Hi, all.We're getting a bit of pushback on volume levels so I'm looking to set up some logging in order to see if we can correlate the complaints with any specific aspect.It's not clear from the complaints whether it's more of an issue of peak or average levels, or if there's one part of the frequency spectrum that's particularly obnoxious. What I'd like to be able to do at minimum is concurrently log SPL levels in the room with a couple of different averaging times and frequency weightings, and ideally some RTA information as well. We'd need to buy any measurement mics and software to make this happen but we do have a Presonus Firestudio interface and computer available.What do you use/recommend to do this? Any other things I should be thinking about here?
Jeff....Showing numbers to people has a dubious value. If they don't like the music or the arrangements are over-full and busy with "everybody playing everything all the time", it is not so much a question of sound level, but an issue with the content of the sound itself.The most important thing in making music is to play only what is absolutely necessary in the ensemble/arrangement. Everyone can have a chance to contribute, but it should be made clear that differing textures and dynamics are desirable. Not every instrument/voice needs to be in the mix 100% of the time.Once the musicians have worked diligently to present a coherent arrangement, then the band as a whole can be "mixable". If the sound person's job is simply to push the vocals over the stage sound, then no SPL or RTA data will mollify those who find it difficult to deal with more or less undifferentiated sound.IOW, a clean mix is tolerable at a higher SPL. A noisy "mix" will sound bad at any volume level.
>>>If you record one of the main outputs of your console and know how its recorded levels match up with SPL in the room, then portions of your recording can be analyzed at any time to obtain the data you want.<<<NOT, if the Bass Guitar and Drums are driving the acoustical space at such a level that the portion of these instruments actually in the mix are minimal.
Please consider what I meant by "know how recorded levels match up with SPL in the room" Yes there may be a difference, but if the difference is predictable, then at least you know something that is representative.Any single point measurement is going to be some kind of approximation of the entire room or any point in it. Therefore assuming that the volume of the sounds that go through the sound system is going be a fair approximation of the sounds that bypass it, may not be that much of a disaster. IOW if the band stays in balance with itself, then the part you can measure this way should track the part that bypasses it.Fuirthermore, if you use a digital recorder to record the line output of the SPL meter or just the output of a mic at some representative location, and figure out how that relates to SPL, then you will be that much close.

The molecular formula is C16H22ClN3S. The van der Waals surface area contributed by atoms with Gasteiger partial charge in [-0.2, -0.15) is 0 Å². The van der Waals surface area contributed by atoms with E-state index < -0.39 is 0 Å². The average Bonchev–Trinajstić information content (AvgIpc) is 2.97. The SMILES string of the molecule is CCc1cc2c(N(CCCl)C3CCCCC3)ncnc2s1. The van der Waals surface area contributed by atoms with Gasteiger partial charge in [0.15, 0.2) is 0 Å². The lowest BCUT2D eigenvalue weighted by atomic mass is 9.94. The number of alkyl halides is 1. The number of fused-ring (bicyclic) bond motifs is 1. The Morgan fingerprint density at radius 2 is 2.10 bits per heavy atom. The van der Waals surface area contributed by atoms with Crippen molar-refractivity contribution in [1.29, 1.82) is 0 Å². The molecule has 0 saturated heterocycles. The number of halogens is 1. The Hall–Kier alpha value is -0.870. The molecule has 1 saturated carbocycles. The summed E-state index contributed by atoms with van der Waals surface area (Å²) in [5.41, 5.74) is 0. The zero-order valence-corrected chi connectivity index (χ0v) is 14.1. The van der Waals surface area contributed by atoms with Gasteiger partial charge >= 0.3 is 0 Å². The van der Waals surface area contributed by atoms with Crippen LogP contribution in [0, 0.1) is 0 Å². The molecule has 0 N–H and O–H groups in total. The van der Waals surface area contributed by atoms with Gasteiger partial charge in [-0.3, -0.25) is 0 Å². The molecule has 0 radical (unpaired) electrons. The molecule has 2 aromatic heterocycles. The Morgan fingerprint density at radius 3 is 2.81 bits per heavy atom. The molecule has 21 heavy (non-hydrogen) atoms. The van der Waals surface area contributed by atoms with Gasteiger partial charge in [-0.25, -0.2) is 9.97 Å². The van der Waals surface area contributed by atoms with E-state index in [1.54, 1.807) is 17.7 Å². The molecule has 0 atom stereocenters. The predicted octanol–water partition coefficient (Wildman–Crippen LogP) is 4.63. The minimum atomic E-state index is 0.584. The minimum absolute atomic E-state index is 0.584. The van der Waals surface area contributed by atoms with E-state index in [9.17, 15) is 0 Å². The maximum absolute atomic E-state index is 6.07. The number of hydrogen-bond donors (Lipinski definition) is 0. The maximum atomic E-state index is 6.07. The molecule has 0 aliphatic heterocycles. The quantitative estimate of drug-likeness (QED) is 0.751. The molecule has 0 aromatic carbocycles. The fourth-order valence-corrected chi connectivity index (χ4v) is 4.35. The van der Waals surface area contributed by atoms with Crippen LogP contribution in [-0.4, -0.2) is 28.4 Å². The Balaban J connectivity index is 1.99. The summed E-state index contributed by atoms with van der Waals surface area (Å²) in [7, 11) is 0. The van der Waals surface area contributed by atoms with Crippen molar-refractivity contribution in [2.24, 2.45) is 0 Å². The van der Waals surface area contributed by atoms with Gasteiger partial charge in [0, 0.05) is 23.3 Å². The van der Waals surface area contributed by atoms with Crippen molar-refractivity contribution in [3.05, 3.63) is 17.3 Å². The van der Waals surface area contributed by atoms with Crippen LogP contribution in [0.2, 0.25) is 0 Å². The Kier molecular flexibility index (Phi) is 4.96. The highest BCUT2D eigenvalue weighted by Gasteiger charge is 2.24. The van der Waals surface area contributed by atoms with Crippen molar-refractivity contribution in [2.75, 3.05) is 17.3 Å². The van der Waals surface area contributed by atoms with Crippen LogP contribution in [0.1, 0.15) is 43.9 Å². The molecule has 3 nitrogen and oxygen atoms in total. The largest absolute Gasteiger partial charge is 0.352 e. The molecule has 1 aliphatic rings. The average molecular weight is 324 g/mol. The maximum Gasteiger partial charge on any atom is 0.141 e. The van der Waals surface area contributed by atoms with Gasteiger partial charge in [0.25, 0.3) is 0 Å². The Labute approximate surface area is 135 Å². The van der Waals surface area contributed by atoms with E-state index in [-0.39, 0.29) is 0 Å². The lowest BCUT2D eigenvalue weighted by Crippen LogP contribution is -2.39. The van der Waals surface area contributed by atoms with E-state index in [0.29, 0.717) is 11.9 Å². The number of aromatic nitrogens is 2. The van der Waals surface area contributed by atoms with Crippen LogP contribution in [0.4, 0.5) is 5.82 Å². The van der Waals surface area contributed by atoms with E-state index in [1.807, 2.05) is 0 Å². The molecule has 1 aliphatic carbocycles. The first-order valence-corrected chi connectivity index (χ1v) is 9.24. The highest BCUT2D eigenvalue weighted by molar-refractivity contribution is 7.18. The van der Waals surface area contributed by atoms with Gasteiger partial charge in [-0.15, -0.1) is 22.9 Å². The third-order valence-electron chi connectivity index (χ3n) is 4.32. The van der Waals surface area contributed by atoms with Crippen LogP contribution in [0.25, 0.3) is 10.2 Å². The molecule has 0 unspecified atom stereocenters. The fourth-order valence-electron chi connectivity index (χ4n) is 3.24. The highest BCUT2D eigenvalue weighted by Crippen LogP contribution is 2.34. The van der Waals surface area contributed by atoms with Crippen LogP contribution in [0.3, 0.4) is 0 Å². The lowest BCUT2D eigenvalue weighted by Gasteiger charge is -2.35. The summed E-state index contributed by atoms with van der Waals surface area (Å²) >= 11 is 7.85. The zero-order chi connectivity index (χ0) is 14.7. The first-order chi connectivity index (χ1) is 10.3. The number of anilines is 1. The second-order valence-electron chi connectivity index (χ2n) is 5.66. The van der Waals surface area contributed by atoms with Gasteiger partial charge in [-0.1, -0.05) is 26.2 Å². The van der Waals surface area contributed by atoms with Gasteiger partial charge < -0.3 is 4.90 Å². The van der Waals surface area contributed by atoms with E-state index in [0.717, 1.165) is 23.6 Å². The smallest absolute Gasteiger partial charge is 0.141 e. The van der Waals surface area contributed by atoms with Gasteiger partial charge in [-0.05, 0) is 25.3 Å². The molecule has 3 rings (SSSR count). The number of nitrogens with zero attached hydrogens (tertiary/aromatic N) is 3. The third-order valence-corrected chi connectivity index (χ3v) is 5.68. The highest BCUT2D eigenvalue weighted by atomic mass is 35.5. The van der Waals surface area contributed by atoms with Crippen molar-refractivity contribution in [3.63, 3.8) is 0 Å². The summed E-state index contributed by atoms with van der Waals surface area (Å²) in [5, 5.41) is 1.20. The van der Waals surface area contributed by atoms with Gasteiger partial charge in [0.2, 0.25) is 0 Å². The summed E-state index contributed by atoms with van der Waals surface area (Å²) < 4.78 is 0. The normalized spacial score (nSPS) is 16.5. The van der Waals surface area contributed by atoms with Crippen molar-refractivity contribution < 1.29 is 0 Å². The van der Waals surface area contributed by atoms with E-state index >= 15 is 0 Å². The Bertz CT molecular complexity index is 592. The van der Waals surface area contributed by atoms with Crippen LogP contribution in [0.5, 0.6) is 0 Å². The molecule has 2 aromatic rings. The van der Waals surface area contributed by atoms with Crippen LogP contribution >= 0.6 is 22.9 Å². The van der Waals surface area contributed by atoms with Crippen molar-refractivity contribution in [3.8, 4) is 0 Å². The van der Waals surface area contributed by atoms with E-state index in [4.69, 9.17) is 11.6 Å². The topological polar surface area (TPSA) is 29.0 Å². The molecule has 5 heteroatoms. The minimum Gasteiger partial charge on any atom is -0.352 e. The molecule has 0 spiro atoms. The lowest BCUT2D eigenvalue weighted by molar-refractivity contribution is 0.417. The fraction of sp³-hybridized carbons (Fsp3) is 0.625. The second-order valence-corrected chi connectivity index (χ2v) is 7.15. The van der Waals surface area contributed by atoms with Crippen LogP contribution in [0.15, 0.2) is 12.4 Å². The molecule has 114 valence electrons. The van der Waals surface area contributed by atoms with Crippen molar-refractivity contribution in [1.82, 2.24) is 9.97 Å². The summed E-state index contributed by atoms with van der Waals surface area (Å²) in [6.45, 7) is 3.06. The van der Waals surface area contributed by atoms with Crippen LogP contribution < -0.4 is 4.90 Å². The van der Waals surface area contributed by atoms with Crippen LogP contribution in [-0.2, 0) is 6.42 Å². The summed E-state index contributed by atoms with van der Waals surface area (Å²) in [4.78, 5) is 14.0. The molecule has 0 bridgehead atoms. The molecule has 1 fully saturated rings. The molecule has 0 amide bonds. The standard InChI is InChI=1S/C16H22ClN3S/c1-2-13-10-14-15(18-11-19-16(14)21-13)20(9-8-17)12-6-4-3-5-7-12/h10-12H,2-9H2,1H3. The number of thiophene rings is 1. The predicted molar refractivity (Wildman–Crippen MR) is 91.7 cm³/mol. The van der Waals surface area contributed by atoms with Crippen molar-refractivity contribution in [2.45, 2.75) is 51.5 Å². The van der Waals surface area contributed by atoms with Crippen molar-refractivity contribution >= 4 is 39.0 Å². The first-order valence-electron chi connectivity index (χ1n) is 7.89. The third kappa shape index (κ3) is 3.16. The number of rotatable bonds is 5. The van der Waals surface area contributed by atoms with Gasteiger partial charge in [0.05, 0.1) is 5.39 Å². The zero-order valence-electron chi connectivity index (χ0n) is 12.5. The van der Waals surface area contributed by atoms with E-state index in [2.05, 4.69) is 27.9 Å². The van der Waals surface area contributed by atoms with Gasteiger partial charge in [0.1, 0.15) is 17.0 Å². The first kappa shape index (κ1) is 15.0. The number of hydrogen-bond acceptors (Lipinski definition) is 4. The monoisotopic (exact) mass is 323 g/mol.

Personally, I have the blue Galaxy Checkmate and I also have the AudioTools app for my phone. The AudioTools app will let you record levels, but I have never used it for this.I don't use either meter for the absolute numbers, but I will use them to get relative numbers for different portions of the service and week-to-week variances. I also used them to get a sense of the level differences in different places in the sanctuary, as well as to figure out who consistently mixed louder/quieter than others.I spent a good six months taking notes in my bulletin and writing down rough average and peak SPL for every portion of the service (and who was playing guitar and drums). With this, I was able to really handle the last "Can you mix to X dB?" from a session member. I was able to show him that the level of the band wasn't all that much louder than the pipe organ and the congregation singing a "favorite" hymn. From there we were able to work out next steps that weren't combative or involved arbitrary SPL values.
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